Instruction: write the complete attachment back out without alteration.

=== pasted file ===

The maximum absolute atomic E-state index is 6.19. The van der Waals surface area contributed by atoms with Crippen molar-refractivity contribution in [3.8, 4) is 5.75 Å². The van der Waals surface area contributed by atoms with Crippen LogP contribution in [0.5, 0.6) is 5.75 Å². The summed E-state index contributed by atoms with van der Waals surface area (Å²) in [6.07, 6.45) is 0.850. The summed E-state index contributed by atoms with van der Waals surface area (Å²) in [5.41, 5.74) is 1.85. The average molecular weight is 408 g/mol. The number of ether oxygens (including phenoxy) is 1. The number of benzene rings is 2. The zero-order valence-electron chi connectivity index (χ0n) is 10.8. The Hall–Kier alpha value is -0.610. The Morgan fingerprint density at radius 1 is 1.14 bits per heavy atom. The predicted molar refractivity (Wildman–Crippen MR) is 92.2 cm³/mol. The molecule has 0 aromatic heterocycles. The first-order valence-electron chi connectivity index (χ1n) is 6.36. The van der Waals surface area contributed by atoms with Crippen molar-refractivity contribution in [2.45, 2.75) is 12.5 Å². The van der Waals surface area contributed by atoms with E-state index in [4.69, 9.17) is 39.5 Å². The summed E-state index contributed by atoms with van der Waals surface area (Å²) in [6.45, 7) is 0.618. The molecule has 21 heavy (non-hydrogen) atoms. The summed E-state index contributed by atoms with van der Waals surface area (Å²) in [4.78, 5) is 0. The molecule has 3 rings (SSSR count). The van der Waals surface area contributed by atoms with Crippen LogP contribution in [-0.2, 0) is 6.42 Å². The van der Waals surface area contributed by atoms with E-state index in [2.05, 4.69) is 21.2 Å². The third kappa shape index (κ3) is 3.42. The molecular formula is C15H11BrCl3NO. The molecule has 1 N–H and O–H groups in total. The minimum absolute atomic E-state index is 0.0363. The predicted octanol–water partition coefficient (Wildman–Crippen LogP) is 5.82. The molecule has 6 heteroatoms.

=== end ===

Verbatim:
The maximum absolute atomic E-state index is 6.19. The van der Waals surface area contributed by atoms with Crippen molar-refractivity contribution in [3.8, 4) is 5.75 Å². The van der Waals surface area contributed by atoms with Crippen LogP contribution in [0.5, 0.6) is 5.75 Å². The summed E-state index contributed by atoms with van der Waals surface area (Å²) in [6.07, 6.45) is 0.850. The summed E-state index contributed by atoms with van der Waals surface area (Å²) in [5.41, 5.74) is 1.85. The average molecular weight is 408 g/mol. The number of ether oxygens (including phenoxy) is 1. The number of benzene rings is 2. The zero-order valence-electron chi connectivity index (χ0n) is 10.8. The Hall–Kier alpha value is -0.610. The Morgan fingerprint density at radius 1 is 1.14 bits per heavy atom. The predicted molar refractivity (Wildman–Crippen MR) is 92.2 cm³/mol. The molecule has 0 aromatic heterocycles. The first-order valence-electron chi connectivity index (χ1n) is 6.36. The van der Waals surface area contributed by atoms with Crippen molar-refractivity contribution in [2.45, 2.75) is 12.5 Å². The van der Waals surface area contributed by atoms with E-state index in [4.69, 9.17) is 39.5 Å². The summed E-state index contributed by atoms with van der Waals surface area (Å²) in [6.45, 7) is 0.618. The molecule has 21 heavy (non-hydrogen) atoms. The summed E-state index contributed by atoms with van der Waals surface area (Å²) in [4.78, 5) is 0. The molecule has 3 rings (SSSR count). The van der Waals surface area contributed by atoms with Crippen LogP contribution in [-0.2, 0) is 6.42 Å². The van der Waals surface area contributed by atoms with E-state index in [2.05, 4.69) is 21.2 Å². The third kappa shape index (κ3) is 3.42. The molecular formula is C15H11BrCl3NO. The molecule has 1 N–H and O–H groups in total. The minimum absolute atomic E-state index is 0.0363. The predicted octanol–water partition coefficient (Wildman–Crippen LogP) is 5.82. The molecule has 6 heteroatoms.